Region: 5th | Record: 26-6 | Enrollment: 644
James "Boo" Brewer is in his fourth year as coach at his alma mater. He has an overall record of 98-31. Brewer was an all-state player at Bardstown in the late 1980s and went on to play at Louisville.
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No. Player Ht. Yr. Ppg.
30 Eljay Cowherd 5-9 Jr. 12.6
23 Seivon Schooling 6-6 Sr. 11.9
5 Nicholas DeVillalobos 6-2 Sr. 4.0
2 Keanu Young 5-6 Jr. 10.6
10 Tavon Johnson 5-8 Sr. 9.2
Bardstown was a perennial contender in the All "A" Classic before its enrollment kept it out of the small-school tournament this year. Its consolation prize? The Sweet Sixteen. "We get to go to the big dance," Brewer said. "It's a blessing." The Tigers were toughened up by a difficult schedule, including losses to state tournament favorites Trinity and Scott County. "We got a little better each day," Brewer said, "and eventually developed the poise and chemistry we needed to win the region." Schooling is a force inside. DeVillalobos is a glue guy. Cowherd, Johnson and Young are all quick guards. Johnson gets to the foul line a lot. Quindon Litsey and Donovan Nance are key reserves. "Our strength is our defense. We really get after people," Brewer said.
Still 'Boo' the Tiger
At 45, Brewer still looks like he can play. He'll occasionally school his players. "They'll challenge me every once in a while. I'm still the best shooter in the gym," he said with a laugh. Brewer didn't make the Sweet Sixteen as a player. The closest he came was in 1988, when the Tigers, rated No. 2 in the state, lost to Hart County in the region semifinals. "That game was at Marion County, where we won the region last week," Brewer said. "So I told my guys afterward I was really thankful because that gym had bad memories for me and now it doesn't."
Player to watch
Schooling, who averages 9.4 rebounds, will be one of the best big men in Rupp Arena this week. "He's been phenomenal for us," Brewer said. "He's averaging close to a double-double, so he's doing his job on the boards, and he's also a good passer. He's really come along."
Bardstown is in the state tournament for the eighth time but has never won a game in the Sweet Sixteen. It last lost to Bullitt East in the first round in 2011.
Pleasure Ridge Park
Region: 6th | Record: 26-7 | Enrollment: 1,837
Dale Mabrey has 840 career victories, third-most in state history, in 33 years at PRP. He has 22 Sweet Sixteen victories, second only to Billy Hicks' 23. Mabrey led the Panthers to the 1989 title.
No. Player Ht. Yr. Ppg.
10 Antonio McDaniels 5-10 Sr. 12.5
15 D'Angelo Hunter 6-7 Sr. 13.0
43 Drew Glass 6-3 Jr. 4.4
21 Hunter Stevenson 6-0 So. 3.3
31 Richard Gaines 6-5 Jr. 5.7
Nobody can question PRP's ability to handle adversity. The day before the region tournament, former Panthers' player Kerry Benson was killed in a car accident. He was 24. Then in the semifinals, PRP's best player, 6-7 senior Lamontray Harris, got two technical fouls and was ejected, which meant a two-game suspension. PRP escaped that night with a 64-63 win over Doss, and they survived again in the finals, 59-56, against Bullitt East. "All the credit to the kids," Mabrey said. "They persevered through some tough moments in those games." McDaniels, who runs the point, and Hunter were especially clutch. This PRP team is capable of big things, as it showed by beating Ballard in the LIT finals. If the Panthers can stay alive without Harris one more game, they could be the team to beat in the lower bracket.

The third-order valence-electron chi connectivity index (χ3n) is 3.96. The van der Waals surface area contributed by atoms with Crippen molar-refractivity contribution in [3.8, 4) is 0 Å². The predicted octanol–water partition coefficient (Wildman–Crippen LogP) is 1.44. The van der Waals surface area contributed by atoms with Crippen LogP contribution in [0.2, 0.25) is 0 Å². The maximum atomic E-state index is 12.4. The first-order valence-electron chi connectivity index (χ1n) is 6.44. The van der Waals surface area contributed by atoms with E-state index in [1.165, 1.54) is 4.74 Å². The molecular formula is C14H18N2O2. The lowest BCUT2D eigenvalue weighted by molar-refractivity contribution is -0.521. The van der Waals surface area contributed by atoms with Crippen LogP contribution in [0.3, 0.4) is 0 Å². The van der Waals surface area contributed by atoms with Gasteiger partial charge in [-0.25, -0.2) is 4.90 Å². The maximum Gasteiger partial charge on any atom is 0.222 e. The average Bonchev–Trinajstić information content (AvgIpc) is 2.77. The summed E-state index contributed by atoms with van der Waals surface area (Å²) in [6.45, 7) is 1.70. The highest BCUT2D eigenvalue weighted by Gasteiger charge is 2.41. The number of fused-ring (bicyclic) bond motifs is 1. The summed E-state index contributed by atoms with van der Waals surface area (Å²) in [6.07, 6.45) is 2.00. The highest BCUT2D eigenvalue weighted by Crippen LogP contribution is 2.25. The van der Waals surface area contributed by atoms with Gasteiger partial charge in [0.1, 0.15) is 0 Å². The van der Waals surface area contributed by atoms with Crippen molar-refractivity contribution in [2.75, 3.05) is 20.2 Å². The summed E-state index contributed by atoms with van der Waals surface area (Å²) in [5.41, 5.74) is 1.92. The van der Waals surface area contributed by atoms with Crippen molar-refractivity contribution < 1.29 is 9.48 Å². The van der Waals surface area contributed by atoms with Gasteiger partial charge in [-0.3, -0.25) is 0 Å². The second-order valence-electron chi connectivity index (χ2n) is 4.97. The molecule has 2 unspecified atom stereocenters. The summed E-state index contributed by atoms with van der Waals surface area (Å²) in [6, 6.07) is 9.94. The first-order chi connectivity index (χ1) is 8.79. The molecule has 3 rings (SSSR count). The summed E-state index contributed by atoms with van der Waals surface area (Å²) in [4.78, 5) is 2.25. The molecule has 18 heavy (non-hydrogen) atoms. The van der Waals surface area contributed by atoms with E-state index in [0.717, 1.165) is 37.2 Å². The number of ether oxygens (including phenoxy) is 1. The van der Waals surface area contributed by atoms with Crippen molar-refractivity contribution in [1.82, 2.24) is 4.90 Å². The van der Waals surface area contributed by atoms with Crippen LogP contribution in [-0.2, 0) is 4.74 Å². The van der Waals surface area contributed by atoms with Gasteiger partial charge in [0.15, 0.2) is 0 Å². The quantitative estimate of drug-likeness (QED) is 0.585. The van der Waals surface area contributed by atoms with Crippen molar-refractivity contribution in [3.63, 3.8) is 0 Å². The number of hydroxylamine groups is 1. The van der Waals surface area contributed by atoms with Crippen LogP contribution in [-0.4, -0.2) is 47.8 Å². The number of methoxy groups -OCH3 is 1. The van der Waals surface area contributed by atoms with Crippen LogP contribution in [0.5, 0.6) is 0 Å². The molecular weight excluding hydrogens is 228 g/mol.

Mabrey thinks the KHSAA should change the rule that cost Harris two games. Harris got his first "T" for hanging on the rim after a dunk. The second technical was for supposedly using profanity overheard by an official. Mabrey thinks Harris' first "T" shouldn't factor into an ejection. "If it's a flagrant foul, for fighting, cussing or shoving somebody, I have no complaint. But because of a dunk? I thought this was all for the kids. This was too much of a penalty for Lamontray."
Player to watch
Nobody would have blinked if Harris had been a Mr. Basketball finalist this season. He averaged 13 points and 8.5 rebounds last season for PRP's region champs. He's increased his production to 18 points and 10 rebounds this year. "He scores, he rebounds, he blocks shots, and he's got a pretty wide body and is a pretty strong kid," Mabrey said. "We just hope we can band together and win again without him so he gets to play at least one more game in his career at PRP."Sweet history
PRP is here for the second year in a row, and 14th time overall. The Panthers were champs in 1989 and runners-up in 1986 and 1995.